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Minnesota

Infectious Waste

Background Information
Definition of Infectious Waste
Managing Infectious Waste
OSHA Regulations
Statutes, Regulations and Guidelines
Contacts
More Information

 


Background Information

Medical waste differs from hazardous waste. Hazardous waste is regulated by the US EPA (and related state rules) under the Resource Conservation and Recovery Act. Medical waste is not covered federal environmental laws or US EPA regulations (with the exception of a medical waste that also meets the definition of hazardous waste). Rather, medical waste is mostly controlled by state law and associated regulations. In addition to state environmental agency laws/rules, aspects of medical waste management are also controlled by the Occupational Safety & Health Administration (federal and/or state) and Department of Transportation (federal and state).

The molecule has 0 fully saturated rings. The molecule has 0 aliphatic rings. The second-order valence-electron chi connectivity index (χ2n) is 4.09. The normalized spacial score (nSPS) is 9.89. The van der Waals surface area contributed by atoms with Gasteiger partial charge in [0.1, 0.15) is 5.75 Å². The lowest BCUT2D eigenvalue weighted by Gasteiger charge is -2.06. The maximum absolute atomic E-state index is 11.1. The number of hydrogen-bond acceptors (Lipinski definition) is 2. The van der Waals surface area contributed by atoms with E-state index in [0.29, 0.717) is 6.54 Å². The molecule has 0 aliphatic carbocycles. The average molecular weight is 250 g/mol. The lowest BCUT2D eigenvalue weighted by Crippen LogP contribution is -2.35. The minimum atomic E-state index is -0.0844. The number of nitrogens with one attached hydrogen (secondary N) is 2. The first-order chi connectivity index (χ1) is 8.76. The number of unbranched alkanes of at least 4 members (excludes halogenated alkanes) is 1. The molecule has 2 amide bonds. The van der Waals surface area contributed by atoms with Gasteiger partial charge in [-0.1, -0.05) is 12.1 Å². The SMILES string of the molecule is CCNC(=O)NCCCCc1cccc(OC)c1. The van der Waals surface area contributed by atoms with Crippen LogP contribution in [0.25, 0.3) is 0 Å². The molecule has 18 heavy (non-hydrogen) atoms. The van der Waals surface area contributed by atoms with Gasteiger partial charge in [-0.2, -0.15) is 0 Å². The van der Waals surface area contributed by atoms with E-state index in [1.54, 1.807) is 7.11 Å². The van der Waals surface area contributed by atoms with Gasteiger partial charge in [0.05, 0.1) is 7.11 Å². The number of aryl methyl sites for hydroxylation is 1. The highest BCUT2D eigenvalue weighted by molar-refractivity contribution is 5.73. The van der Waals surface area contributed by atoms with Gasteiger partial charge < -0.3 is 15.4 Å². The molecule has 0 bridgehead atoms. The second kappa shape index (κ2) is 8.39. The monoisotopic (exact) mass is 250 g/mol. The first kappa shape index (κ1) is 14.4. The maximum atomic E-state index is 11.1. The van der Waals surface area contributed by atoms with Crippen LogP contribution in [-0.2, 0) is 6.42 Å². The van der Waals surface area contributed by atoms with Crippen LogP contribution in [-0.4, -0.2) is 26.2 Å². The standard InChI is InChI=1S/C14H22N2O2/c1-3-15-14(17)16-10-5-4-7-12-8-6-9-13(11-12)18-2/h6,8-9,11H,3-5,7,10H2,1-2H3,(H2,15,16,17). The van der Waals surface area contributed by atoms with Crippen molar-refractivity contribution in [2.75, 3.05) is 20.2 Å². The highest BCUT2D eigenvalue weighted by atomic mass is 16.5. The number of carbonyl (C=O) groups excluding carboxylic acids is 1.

Each of our 50 states have developed rules and implemented regulations for medical waste. The state rules vary to some extent, including terminology. Depending on which state you live in, you may hear the terms regulated medical waste, biohazardous waste or infectious medical waste. In most cases, these terms all refer to the same thing: that portion of the medical waste stream that may be contaminated by blood, body fluids or other potentially infectious materials, thus posing a significant risk of transmitting infection.